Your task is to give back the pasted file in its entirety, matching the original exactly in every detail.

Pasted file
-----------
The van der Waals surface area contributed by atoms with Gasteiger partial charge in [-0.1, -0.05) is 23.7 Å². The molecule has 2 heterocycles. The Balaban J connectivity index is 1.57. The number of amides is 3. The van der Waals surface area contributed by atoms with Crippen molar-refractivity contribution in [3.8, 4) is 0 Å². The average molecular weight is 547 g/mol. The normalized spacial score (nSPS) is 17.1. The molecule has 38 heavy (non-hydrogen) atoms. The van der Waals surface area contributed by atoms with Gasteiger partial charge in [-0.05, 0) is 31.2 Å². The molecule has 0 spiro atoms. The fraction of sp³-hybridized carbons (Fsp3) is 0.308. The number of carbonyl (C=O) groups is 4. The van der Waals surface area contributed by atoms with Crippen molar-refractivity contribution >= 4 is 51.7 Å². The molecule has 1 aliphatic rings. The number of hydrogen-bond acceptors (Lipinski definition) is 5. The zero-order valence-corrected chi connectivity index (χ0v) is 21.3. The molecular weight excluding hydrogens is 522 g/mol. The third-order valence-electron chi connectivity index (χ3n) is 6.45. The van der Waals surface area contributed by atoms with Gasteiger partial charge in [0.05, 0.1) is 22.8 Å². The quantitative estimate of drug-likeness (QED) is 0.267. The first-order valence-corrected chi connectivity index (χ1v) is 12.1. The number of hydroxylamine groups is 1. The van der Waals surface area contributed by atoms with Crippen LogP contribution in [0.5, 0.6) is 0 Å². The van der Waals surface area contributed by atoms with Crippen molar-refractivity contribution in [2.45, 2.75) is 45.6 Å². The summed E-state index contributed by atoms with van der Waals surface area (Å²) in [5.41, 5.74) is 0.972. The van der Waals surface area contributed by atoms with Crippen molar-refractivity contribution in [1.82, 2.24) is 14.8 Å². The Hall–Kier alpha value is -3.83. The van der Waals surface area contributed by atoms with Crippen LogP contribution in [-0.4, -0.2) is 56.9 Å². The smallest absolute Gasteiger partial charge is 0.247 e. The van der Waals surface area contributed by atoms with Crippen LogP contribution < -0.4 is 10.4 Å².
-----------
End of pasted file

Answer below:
The van der Waals surface area contributed by atoms with Gasteiger partial charge in [-0.1, -0.05) is 23.7 Å². The molecule has 2 heterocycles. The Balaban J connectivity index is 1.57. The number of amides is 3. The van der Waals surface area contributed by atoms with Crippen molar-refractivity contribution in [3.8, 4) is 0 Å². The average molecular weight is 547 g/mol. The normalized spacial score (nSPS) is 17.1. The molecule has 38 heavy (non-hydrogen) atoms. The van der Waals surface area contributed by atoms with Gasteiger partial charge in [-0.05, 0) is 31.2 Å². The molecule has 0 spiro atoms. The fraction of sp³-hybridized carbons (Fsp3) is 0.308. The number of carbonyl (C=O) groups is 4. The van der Waals surface area contributed by atoms with Crippen molar-refractivity contribution >= 4 is 51.7 Å². The molecule has 1 aliphatic rings. The number of hydrogen-bond acceptors (Lipinski definition) is 5. The zero-order valence-corrected chi connectivity index (χ0v) is 21.3. The molecular weight excluding hydrogens is 522 g/mol. The third-order valence-electron chi connectivity index (χ3n) is 6.45. The van der Waals surface area contributed by atoms with Gasteiger partial charge in [0.05, 0.1) is 22.8 Å². The quantitative estimate of drug-likeness (QED) is 0.267. The first-order valence-corrected chi connectivity index (χ1v) is 12.1. The number of hydroxylamine groups is 1. The van der Waals surface area contributed by atoms with Crippen LogP contribution in [0.5, 0.6) is 0 Å². The van der Waals surface area contributed by atoms with Crippen molar-refractivity contribution in [2.45, 2.75) is 45.6 Å². The summed E-state index contributed by atoms with van der Waals surface area (Å²) in [5.41, 5.74) is 0.972. The van der Waals surface area contributed by atoms with Crippen molar-refractivity contribution in [1.82, 2.24) is 14.8 Å². The Hall–Kier alpha value is -3.83. The van der Waals surface area contributed by atoms with Crippen LogP contribution in [-0.4, -0.2) is 56.9 Å². The smallest absolute Gasteiger partial charge is 0.247 e. The van der Waals surface area contributed by atoms with Crippen LogP contribution < -0.4 is 10.4 Å².